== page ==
1. 1.

    Percentage change in wellbeing scores pre-vs. post-intervention:

    Wellbeing will be measured using the Care-related Quality of Life (CarerQol) instrument. The CarerQol instrument is a preference-based measure that was developed for use in economic evaluations [64], and has exhibited moderate construct validity (correlation co-efficient with CarerQol and self-rated burden dimensions ranging from 0.2 to 0.4) among older carers in the Netherlands [65]. Clinical and convergent validity have also been supported [66].

  2. 2.

    Successful consent rate: a minimum of ≥ 80% of eligible participants enrolled in the study

  3. 3.

    Successful retention rate: a retention rate of ≥ 80% of recruited participants

Randomisation and allocation concealment

A statistician on the research team who is not involved in the intervention or outcome measure assessments will randomly allocate participants to the intervention or control group. The randomisation list will be generated in STATA (Stata Corp, College Station, TX, V17) using block randomisation techniques. This method is used to ensure a sample size balance across groups over time. Blocks will be small and balanced with predetermined group assignments, which keeps the numbers of subjects in each group similar. A seed will be used for the reproducibility of the same randomisation output obtained. Block randomisation with randomly selected block sizes of 2, 4, 8, and 12 will be generated. Four blocks of equal size (n = 25) will be generated in STATA, with two blocks assigned to each study arm (i.e. intervention: n=2 × 25 = 50; control: n = 25 × 2 = 50) and the list exported to Excel. This list will be emailed to a second researcher who will assign the intervention or control programme to each participant.


This is an open label trial as field staff will be involved in the intervention delivery and study assessments. The statistician involved in the randomisation will be blinded to study arm. Participants will be encouraged not to disclose details regarding their wellbeing programme to other participants during the trial. We will at multiple points (consent, baseline interview, cash send, follow-up) encourage participants not to share their study details, including randomisation, to anyone else.


Participants in the intervention group will receive an economic incentive package comprising a monthly motivational SMS and cash to the value of ZAR 350 (23 USD) for three months. The SMS will promote key behavioural economic principles (aspiration framing, loss aversion, altruism), aligned to social wellbeing dimensions that matter to people in this context (Table 1) [67]. The R350 incentive amount was chosen because it is within the margin of the COVID-19 Social Relief of Distress (SRD) grants in South Africa [68]. Participants will have 30 days to claim the receipt of their cash. It will be delivered via electronic local banking services. In line with the human centred design (HCD) approach, themed nudge messages will be co-developed with a caregiver advisory board (CAB), revised and used by the research team to design SMS messages to be sent to participant’s mobile phone via SMS by designated research team members using a standardised message template. The CAB will comprise 16 caregivers of ALHIV, who will not be part of the trial but from study community. The role of the CAB will include to inform study design, advising on intervention implementation, participant retention strategies, reviewing key findings, assisting with interpretation and dissemination of findings.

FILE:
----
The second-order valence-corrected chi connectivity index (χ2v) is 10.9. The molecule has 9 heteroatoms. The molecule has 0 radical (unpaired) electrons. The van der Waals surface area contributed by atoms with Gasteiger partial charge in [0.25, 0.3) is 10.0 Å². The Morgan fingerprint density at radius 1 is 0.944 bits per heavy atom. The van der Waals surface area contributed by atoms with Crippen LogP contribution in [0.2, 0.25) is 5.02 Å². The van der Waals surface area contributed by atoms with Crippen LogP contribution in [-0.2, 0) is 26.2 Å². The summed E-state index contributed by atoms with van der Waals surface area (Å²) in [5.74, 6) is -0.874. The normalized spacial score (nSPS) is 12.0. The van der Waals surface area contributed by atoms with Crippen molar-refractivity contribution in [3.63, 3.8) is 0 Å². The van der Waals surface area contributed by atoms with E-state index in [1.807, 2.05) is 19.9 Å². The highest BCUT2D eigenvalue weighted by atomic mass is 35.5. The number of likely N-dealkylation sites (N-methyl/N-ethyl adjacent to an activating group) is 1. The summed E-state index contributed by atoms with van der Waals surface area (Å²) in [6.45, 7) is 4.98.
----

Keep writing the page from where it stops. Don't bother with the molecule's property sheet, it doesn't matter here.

Table 1 Intervention messages and underpinning behavioural economic principle


The control group will receive a once-off SMS encouraging access to public health clinic services as per the standard message sent by the Department Health in South Africa to patients accessing clinic services. Participants in this group will not receive cash or a motivational SMS.

Qualitative study

A subset of participants in the intervention (n = 8) and control (n = 8) arm will be invited to participate in in-depth interviews after their baseline and endline quantitative assessments. They will be purposively sampled to ensure the sample is reflective of age, socio-economic status and HIV status. The aim of these IDIs is to provide an authentic account of wellbeing experiences among caregivers in this setting [69], to understand how experiences differ by arm and what could explain these differences. Topic guides (Additional file 3: Appendix 3) will be mapped on dimensions from our wellbeing scales (e.g. financial problems, relational problems, household and caregiving chores, mental and physical health, belonging) and preliminary findings from the trial. For those in the intervention arm, specific elements regarding the intervention will be probed as part of endline in-depth interview (i.e. timing, cash incentive amount, delivery method, safety concerns, SMS content, utilisation of the cash incentive, access of mental health support, recommendations to improve the intervention).

Sample size

Our primary outcome is pre-post between difference in caregiver wellbeing scores. Assuming a mean caregiver wellbeing VAS score of 6.5 in M1 versus 8.5 in M5 (SD1.9) in the intervention arm, we would need a minimum sample size of n = 15 per arm to have 80% power to detect a treatment effect of between δ = 0.6–0.5 [66, 70]. Thus a sample size of N = 100 will satisfy this primary outcome and give us enough sample to look at feasibility measures (consent and retention rate ≥ 80%), assuming n = 20 refuse to participate or are lost to follow-up.